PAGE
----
• The second dimension of bhaavakriya is to live in the present. Majority of the people remain preoccupied with the memory of the past or imaginations of the future instead of living in the present. Of course, one cannot completely disengage oneself from the past or the future, but one must refrain from unnecessary memories or imaginations. One who learns the technique of living in the present can avoid unnecessary involvement with worries of the past or future. Living in the present is essential for achieving success.

  • The third dimension of bhaavakriya is to act, (whatever we do), consciously, to engage oneself completely in only the action one is performing at that particular moment. That is, while walking all you do is just walk, while eating just eat, while washing dishes, just wash the dishes, while meditating just meditate.

If we can concentrate on the actions we perform, then it becomes much easier to practice perpetual meditation. Time bound meditation can be practiced twice or thrice a day but bhaavakriya is a kind of meditation which can be practiced through out the day round the clock.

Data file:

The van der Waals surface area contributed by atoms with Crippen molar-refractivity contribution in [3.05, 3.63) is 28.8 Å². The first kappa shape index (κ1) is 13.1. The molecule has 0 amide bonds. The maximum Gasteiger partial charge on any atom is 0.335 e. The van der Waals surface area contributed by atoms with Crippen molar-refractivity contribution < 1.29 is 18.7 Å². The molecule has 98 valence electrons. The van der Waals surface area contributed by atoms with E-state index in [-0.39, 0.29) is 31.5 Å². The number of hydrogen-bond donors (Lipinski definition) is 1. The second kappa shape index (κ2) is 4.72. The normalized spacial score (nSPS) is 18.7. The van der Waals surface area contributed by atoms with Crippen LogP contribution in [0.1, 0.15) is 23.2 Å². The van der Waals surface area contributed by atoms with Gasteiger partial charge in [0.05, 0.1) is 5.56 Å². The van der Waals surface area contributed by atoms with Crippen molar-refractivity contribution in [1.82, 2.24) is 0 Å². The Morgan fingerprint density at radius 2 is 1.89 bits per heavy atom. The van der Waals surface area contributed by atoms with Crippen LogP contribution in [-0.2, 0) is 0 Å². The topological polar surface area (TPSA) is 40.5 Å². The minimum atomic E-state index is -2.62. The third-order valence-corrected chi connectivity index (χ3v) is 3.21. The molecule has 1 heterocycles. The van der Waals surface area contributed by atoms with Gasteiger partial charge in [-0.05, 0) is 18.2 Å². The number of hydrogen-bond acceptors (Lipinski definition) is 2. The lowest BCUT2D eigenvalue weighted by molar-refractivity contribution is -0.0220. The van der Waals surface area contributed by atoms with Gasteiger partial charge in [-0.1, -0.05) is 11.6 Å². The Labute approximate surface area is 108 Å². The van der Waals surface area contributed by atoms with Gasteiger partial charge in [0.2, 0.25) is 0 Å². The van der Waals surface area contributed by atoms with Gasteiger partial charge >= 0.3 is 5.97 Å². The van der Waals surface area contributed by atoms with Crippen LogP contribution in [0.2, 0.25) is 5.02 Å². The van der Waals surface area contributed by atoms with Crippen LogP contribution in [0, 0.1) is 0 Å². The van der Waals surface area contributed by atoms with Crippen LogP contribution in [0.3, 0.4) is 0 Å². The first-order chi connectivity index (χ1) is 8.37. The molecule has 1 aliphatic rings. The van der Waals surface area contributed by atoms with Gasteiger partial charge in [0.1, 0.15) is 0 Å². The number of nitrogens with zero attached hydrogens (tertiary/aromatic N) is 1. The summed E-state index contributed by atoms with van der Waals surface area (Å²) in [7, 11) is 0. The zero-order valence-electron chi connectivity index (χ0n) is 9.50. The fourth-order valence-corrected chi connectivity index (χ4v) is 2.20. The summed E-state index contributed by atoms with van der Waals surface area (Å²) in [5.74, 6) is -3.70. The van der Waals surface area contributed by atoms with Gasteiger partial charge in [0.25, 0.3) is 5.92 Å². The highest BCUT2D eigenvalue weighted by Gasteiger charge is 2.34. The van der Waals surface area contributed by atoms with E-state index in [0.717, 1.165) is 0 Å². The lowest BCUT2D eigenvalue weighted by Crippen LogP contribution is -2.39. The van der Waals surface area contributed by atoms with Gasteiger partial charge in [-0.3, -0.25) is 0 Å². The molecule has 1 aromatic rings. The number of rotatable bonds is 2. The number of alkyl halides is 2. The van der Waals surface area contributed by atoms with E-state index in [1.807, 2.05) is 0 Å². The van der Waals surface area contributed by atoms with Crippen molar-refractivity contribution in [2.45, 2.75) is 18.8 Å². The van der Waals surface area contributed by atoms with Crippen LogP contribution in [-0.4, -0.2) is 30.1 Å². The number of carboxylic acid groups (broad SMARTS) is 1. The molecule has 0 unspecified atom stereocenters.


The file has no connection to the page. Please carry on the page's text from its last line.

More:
Pratikriya virati

Newton's third law for the non-living objects states 'For every action there is an equal and opposite reaction.' The realistic law for all living beings is 'To be action-oriented and not reaction oriented'. However, reaction has become an integral part of the human nature, in spite of the fact that every individual desires for freedom. Everything that we do including talking, hearing, seeing, eating, reading, etc. both involves and generates some sort of reaction. The realistic path to freedom is to free our consciousness from impurities of thoughts and emotions. To defeat anger, ego, deceit, and any other reactive attitude, we need to practice equanimity and restraint from reactions of all sorts.